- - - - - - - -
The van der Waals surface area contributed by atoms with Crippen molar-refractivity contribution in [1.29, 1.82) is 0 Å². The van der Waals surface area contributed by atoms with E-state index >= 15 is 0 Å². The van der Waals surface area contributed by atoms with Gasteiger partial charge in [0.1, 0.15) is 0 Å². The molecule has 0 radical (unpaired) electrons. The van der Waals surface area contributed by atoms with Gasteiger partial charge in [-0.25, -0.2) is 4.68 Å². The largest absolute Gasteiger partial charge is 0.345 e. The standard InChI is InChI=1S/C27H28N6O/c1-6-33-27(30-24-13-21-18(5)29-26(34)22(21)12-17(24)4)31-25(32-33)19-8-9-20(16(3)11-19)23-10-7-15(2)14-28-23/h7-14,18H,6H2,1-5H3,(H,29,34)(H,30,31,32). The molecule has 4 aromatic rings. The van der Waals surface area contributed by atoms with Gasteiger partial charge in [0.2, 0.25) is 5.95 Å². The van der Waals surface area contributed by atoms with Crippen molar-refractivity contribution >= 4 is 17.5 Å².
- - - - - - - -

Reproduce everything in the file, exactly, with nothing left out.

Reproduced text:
The van der Waals surface area contributed by atoms with Crippen molar-refractivity contribution in [1.29, 1.82) is 0 Å². The van der Waals surface area contributed by atoms with E-state index >= 15 is 0 Å². The van der Waals surface area contributed by atoms with Gasteiger partial charge in [0.1, 0.15) is 0 Å². The molecule has 0 radical (unpaired) electrons. The van der Waals surface area contributed by atoms with Gasteiger partial charge in [-0.25, -0.2) is 4.68 Å². The largest absolute Gasteiger partial charge is 0.345 e. The standard InChI is InChI=1S/C27H28N6O/c1-6-33-27(30-24-13-21-18(5)29-26(34)22(21)12-17(24)4)31-25(32-33)19-8-9-20(16(3)11-19)23-10-7-15(2)14-28-23/h7-14,18H,6H2,1-5H3,(H,29,34)(H,30,31,32). The molecule has 4 aromatic rings. The van der Waals surface area contributed by atoms with Gasteiger partial charge in [0.2, 0.25) is 5.95 Å². The van der Waals surface area contributed by atoms with Crippen molar-refractivity contribution >= 4 is 17.5 Å².